Every month, Whisky Brother Shop publish their top 5 sellers for the month. It is always interesting to see the old favorites (Glenmorangie, Ardbeg and Glendronach) share space with newcomers. The June the list had an interesting surprise. Obviously, after Ardbeg Day at the end of May, it was expected that the Ardbeg Kelpie will make an appearance. However number 2 on the list was interesting. A South African whisky aged in Brandy Casks – Boplaas whisky.
I saw the Boplaas whisky a while ago on social media and managed to grab a bottle. It is great to see that this local release getting more exposure. I was rather intrigued by this SA release and did some more research on Boplaas.
— WhiskyBrother Shop (@WhiskyBroShop) July 12, 2017
The Boplaas Family Vineyards in Calitzdorp in the Klein Karoo is known for crafting and distilling pot still brandy, port and wines. The brandy distillery dates back to 1880, with the first order of brandy sent to Cape Town harbour for export to London. In the early 1920’s the distilling license was repealed and the potstill stood dormant for nearly 70 years. However, it was fired up again in 1989 and in 1994, Boplaas released the very first Estate brandy – the Boplaas 5 Year Old Pot Still Estate Brandy.
The Boplaas brandy, ports and wine has won numerous prizes around the world.
The latest addition to their product range is the Boplaas Whisky, a blended cask aged grain whisky. The Boplaas Whisky is made from maize, and distilled to an alcohol content of 93% and then diluted with distilled water to 68% strength. The aging takes place in American oak barrels for between 54 and 60 months.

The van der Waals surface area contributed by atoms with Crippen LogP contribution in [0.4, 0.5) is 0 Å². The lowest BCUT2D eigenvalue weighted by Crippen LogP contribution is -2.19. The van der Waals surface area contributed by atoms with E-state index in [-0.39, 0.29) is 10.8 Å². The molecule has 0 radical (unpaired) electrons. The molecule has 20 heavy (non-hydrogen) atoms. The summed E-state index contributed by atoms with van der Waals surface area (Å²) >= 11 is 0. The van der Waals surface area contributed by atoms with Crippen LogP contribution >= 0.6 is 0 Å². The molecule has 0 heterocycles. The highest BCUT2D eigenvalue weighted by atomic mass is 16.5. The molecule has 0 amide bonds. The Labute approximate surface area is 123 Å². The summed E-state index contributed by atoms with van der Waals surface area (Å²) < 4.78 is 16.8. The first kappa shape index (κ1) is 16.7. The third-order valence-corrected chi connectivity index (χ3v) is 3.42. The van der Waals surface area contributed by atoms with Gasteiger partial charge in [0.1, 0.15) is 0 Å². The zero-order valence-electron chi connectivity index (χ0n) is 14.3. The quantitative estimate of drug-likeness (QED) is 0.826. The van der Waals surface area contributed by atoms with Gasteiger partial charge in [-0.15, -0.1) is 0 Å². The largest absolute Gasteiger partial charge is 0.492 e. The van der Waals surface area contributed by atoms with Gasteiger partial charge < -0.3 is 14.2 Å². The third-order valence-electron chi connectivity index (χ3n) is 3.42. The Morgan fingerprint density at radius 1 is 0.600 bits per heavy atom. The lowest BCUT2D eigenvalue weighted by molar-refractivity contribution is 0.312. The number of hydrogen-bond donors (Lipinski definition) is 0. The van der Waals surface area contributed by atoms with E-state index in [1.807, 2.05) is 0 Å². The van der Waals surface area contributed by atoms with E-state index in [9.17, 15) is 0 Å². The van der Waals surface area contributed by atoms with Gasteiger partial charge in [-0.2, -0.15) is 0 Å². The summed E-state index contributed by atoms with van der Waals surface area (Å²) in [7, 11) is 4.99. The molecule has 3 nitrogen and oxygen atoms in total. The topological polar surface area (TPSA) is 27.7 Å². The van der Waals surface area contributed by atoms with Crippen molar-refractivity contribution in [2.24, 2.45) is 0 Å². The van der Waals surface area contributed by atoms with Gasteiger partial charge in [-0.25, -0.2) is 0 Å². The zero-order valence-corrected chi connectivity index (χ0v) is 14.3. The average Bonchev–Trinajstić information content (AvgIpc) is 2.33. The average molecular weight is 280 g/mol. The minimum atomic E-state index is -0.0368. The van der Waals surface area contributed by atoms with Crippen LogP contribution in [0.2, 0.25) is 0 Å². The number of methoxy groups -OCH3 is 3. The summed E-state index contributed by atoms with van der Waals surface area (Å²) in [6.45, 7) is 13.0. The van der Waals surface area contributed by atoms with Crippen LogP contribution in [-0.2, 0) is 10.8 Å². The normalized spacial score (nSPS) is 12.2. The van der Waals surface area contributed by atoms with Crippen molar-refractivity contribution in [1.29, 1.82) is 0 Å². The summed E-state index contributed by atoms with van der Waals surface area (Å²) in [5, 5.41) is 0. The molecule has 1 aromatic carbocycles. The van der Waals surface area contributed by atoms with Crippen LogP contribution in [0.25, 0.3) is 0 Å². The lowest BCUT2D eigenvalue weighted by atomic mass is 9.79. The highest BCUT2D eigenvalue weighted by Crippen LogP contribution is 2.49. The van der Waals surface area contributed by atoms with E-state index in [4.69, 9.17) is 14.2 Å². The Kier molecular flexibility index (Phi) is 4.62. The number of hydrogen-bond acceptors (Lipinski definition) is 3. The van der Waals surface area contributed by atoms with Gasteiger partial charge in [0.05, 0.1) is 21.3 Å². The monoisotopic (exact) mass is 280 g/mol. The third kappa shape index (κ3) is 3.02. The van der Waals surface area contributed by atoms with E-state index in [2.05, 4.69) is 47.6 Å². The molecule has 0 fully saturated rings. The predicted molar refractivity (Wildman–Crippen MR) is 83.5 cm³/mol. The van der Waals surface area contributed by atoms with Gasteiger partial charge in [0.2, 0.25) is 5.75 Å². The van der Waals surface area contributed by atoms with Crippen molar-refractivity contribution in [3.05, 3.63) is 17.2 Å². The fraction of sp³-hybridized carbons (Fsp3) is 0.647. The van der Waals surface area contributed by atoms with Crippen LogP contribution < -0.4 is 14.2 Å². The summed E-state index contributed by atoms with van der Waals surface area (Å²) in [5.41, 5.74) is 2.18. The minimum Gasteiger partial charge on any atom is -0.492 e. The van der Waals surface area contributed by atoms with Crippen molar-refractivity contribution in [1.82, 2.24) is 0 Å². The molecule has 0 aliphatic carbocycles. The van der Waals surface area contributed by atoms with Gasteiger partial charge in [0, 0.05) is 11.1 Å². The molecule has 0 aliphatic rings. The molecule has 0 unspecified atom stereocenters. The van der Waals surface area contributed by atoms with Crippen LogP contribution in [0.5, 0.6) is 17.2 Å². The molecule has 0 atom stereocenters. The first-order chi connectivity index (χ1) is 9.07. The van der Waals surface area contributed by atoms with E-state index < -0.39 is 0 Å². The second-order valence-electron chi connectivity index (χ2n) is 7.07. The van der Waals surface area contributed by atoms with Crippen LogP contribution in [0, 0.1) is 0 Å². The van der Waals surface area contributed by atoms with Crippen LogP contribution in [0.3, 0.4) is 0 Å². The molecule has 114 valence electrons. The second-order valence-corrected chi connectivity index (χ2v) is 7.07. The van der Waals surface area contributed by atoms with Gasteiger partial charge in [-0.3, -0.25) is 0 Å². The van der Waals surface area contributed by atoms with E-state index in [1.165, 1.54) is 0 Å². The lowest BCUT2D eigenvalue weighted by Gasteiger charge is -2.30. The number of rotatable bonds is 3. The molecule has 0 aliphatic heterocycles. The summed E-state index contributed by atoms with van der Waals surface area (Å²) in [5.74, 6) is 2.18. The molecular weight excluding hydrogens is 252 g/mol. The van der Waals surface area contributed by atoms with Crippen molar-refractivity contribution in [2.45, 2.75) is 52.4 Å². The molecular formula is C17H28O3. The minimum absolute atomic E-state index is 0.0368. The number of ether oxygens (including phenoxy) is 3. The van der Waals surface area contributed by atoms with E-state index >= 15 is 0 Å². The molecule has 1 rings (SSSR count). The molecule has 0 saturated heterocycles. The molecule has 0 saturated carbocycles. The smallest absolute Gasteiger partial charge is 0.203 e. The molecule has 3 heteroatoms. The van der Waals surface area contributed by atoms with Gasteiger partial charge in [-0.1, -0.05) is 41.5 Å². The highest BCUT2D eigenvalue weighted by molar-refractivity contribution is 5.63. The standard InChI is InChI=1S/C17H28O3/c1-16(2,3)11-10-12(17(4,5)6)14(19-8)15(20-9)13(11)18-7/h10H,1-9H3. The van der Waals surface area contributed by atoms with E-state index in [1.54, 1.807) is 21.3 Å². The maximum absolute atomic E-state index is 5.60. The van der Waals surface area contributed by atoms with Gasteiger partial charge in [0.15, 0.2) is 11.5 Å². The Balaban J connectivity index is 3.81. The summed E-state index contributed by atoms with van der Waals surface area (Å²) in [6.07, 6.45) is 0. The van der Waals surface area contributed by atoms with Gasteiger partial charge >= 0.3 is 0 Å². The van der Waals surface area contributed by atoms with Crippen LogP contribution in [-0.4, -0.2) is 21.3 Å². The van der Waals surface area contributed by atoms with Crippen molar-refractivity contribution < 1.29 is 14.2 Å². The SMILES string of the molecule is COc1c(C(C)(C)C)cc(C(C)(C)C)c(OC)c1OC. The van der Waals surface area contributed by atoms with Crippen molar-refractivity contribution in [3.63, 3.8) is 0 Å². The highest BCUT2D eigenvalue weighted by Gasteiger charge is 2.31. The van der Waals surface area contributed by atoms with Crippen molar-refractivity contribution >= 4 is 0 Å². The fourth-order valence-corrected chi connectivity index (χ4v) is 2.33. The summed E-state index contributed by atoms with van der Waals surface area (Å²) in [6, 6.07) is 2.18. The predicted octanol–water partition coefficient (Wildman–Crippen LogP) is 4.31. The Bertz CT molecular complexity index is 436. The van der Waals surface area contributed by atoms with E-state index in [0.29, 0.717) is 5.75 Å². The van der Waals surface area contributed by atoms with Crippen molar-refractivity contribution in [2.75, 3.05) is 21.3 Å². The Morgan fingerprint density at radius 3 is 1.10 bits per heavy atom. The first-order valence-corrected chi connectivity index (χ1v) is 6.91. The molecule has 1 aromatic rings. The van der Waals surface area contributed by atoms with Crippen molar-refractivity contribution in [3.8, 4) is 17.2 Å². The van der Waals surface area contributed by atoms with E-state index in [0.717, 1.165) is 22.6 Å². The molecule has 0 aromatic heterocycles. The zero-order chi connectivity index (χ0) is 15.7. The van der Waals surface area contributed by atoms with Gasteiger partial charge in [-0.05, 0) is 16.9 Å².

The spirit is then finished in Boplaas brandy barrels for a short time. The Boplaas whisky is bottled unfiltered. I have also seen a Boplaas gin, but is yet to get my hands on this one.
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Tasting notes for the Boplaas Whisky
COLOUR: Golden Amber
NOSE: Brandy and sweet fruits. Bits of vanilla. Let it breath for a bit to allow some of the alcohol notes to disappear.
PALATE: Brandy, sweet fruit, cinnamon and bits of orange peel. Hits of wood. Medium body. Not too complex. Water smoothes out the alcohol bite but releases more of the sweetness.
FINISH: Brandy and spices.
RATING: Very Good
There is no age statement on the bottle and it tastes more than a 3 yo than a 5 yo. It is not the most complex of whiskies, with mainly brandy fruitiness. After my experience with the Schoonspruit, I opened this bottle with reluctance. It is certainly not a Bain’s Grain whisky, but it definitely has potential. It is better than the Wild Reeds and a few of the well known Scottish releases I have over the years.
I shared it with a few whisky loving friends and they all agreed. This has definite potential and was better than expected. Have you tried this South African release?
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